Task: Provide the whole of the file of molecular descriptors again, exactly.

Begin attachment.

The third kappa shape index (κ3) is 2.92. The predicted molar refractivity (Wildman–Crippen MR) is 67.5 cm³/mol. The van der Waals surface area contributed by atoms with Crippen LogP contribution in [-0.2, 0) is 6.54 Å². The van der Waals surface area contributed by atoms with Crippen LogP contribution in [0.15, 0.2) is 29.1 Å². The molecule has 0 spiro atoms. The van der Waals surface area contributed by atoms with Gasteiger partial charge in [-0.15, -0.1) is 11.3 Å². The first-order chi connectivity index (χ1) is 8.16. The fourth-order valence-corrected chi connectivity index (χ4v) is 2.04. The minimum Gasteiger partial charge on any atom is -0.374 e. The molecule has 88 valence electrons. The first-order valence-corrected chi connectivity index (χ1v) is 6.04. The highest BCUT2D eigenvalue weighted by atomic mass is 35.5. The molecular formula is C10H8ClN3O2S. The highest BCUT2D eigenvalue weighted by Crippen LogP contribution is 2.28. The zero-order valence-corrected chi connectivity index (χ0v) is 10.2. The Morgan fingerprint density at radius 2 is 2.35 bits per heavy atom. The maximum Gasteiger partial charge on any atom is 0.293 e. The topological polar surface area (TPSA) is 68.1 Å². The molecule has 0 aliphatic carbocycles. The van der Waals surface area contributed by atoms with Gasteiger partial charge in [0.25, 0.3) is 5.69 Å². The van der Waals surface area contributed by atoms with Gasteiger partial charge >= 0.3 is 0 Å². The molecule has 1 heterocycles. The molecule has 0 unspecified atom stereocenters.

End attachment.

The third kappa shape index (κ3) is 2.92. The predicted molar refractivity (Wildman–Crippen MR) is 67.5 cm³/mol. The van der Waals surface area contributed by atoms with Crippen LogP contribution in [-0.2, 0) is 6.54 Å². The van der Waals surface area contributed by atoms with Crippen LogP contribution in [0.15, 0.2) is 29.1 Å². The molecule has 0 spiro atoms. The van der Waals surface area contributed by atoms with Gasteiger partial charge in [-0.15, -0.1) is 11.3 Å². The first-order chi connectivity index (χ1) is 8.16. The fourth-order valence-corrected chi connectivity index (χ4v) is 2.04. The minimum Gasteiger partial charge on any atom is -0.374 e. The molecule has 88 valence electrons. The first-order valence-corrected chi connectivity index (χ1v) is 6.04. The highest BCUT2D eigenvalue weighted by atomic mass is 35.5. The molecular formula is C10H8ClN3O2S. The highest BCUT2D eigenvalue weighted by Crippen LogP contribution is 2.28. The zero-order valence-corrected chi connectivity index (χ0v) is 10.2. The Morgan fingerprint density at radius 2 is 2.35 bits per heavy atom. The maximum Gasteiger partial charge on any atom is 0.293 e. The topological polar surface area (TPSA) is 68.1 Å². The molecule has 0 aliphatic carbocycles. The van der Waals surface area contributed by atoms with Gasteiger partial charge in [0.25, 0.3) is 5.69 Å². The van der Waals surface area contributed by atoms with Gasteiger partial charge >= 0.3 is 0 Å². The molecule has 1 heterocycles. The molecule has 0 unspecified atom stereocenters.